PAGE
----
The two should complement each other well throughout the season. What definitely impresses me most with Fowler is his patience at the plate (7:4 K/BB ratio).

Spilborghs is striking out far too much and that has resulted in Fowler leading off when he plays. Let’s face it, the Rockies aren’t going to the World Series this year (sorry, Colorado fans), and Fowler serves no purpose in the bigs if he isn’t going to play.

I’ll agree with your predictions above, and add that he’ll probably finish somewhere north of .270. He’s proven that he’s a legitimate five-tool player and if that doesn’t speak Mother Lode, then I don’t know what does.  

Tom:  East and West coast rappers can unite after all…


3 GS, 0 W, 5 K, 13 BB, 2.60 ERA, 1.44 WHIP
With very little professional baseball experience under his belt, Trevor Cahill was called upon this season to make a huge leap to the majors. 

At just 21 years of age, Cahill is hoping to maintain his spot in the A’s rotation, though early control issues might send fantasy owners heading for the hills. 

Cahill currently leads the AL in walks, with 13, but did our fantasy experts expect anything but some early struggles from the young righty?        

Tom:  At first glance the only positive statistic to come from Cahill’s first three starts is his 2.60 ERA over his 17.1 innings pitched.  Other than that, it looks like Cahill is having a hard time finding the plate.  Those 13 walks and the 1.44 WHIP are not encouraging signs for a young pitcher.

But, there are certainly a number of things you should like about Cahill.  We know that with most young pitchers the tendency is to come into the bigs and try and nibble the plate, punching out every batter they face.  This is exactly what Trevor Cahill seems to be doing.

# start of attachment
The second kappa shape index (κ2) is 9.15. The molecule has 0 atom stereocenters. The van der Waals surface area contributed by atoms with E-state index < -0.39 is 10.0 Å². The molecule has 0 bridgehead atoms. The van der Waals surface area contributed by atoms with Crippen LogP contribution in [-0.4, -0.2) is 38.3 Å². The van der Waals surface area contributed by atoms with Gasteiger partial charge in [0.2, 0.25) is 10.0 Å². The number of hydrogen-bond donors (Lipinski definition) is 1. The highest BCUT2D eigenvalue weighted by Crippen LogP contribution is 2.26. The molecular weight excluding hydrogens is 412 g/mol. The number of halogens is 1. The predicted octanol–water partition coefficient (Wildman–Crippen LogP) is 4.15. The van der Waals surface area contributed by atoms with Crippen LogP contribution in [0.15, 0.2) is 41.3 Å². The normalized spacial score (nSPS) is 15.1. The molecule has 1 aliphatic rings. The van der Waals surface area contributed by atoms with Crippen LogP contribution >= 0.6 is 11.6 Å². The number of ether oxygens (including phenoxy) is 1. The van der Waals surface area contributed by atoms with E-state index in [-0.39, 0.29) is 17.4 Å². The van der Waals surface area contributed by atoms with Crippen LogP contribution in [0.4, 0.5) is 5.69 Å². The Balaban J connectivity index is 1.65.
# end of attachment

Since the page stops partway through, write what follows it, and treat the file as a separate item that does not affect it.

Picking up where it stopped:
When he is giving hitters pitches in the strike zone they are responding with a .222 BABIP, which is well below the league’s average (.300).  His current 6.2 H/9 rate also sits firmly below that of recent Cy Young award winners Roy Halladay (SP, TOR) and Tim Lincecum(SP, SF) this season. 

The obvious issue here is with a young pitcher doing more than he needs to.  If Cahill can cut down on the free passes and keep the ball in the ballpark (zero homeruns allowed in his first three starts), he can be a pretty effective pitcher. 

As is the case with most young pitchers there are going to be some rough patches along the way.  But, I still foresee him keeping a relatively low ERA and picking up 10-12 wins making him a Mother Lode candidate if you feel you can pick up the strikeouts elsewhere. 

Brad: I see that you’ve mentioned Cahill’s BABIP. You’ve thrown a nice 16-inch softball right up there for me to crank out of the park. All a .222 BABIP means is that some of those batted balls are going to start turning into hits, resulting in an even higher WHIP.

I would consider dealing with his walks if he was equalizing that with strikeouts, but that clearly isn’t the case here. Cahill has only five Ks, including two games where he only had one punch-out in the game.

His minor league numbers (9.84 K/9) suggest that will become an arsenal of his game, but it may take a year or two of facing major league talent to utilize that skill.

Cahill had a decent amount of walks in the minors, so you can expect that to climb in the majors, implying that three-to-four walks per game are likely.

The A’s aren’t going to blow out a lot of teams, so Cahill will likely be pitching from behind, leading to fewer victories than one would hope for. If all he can supply is a solid ERA (which I don’t believe he can sustain), you have Fool’s Gold on your hand.


1 GS, 1 W, 3 K, 1 BB, 3.00 ERA, 1.17 WHIP

Zimmermann didn’t disappoint in his Major League debut, defeating the Atlanta Braves on Monday, tossing six solid innings of two-run ball.

The hype began after Zimmermann finished Spring Training with a 3.14 ERA in 14.1 innings with 20 Ks to only two free passes. Now that Jordan is the second Zimmerman(n) on the Nationals, can he continue this kind of production?

Brad: Is it weird that Zimmermann has pitched exactly one major league game and is already the unquestioned ace of the Nationals staff? Regardless, he has the stuff to back up that status.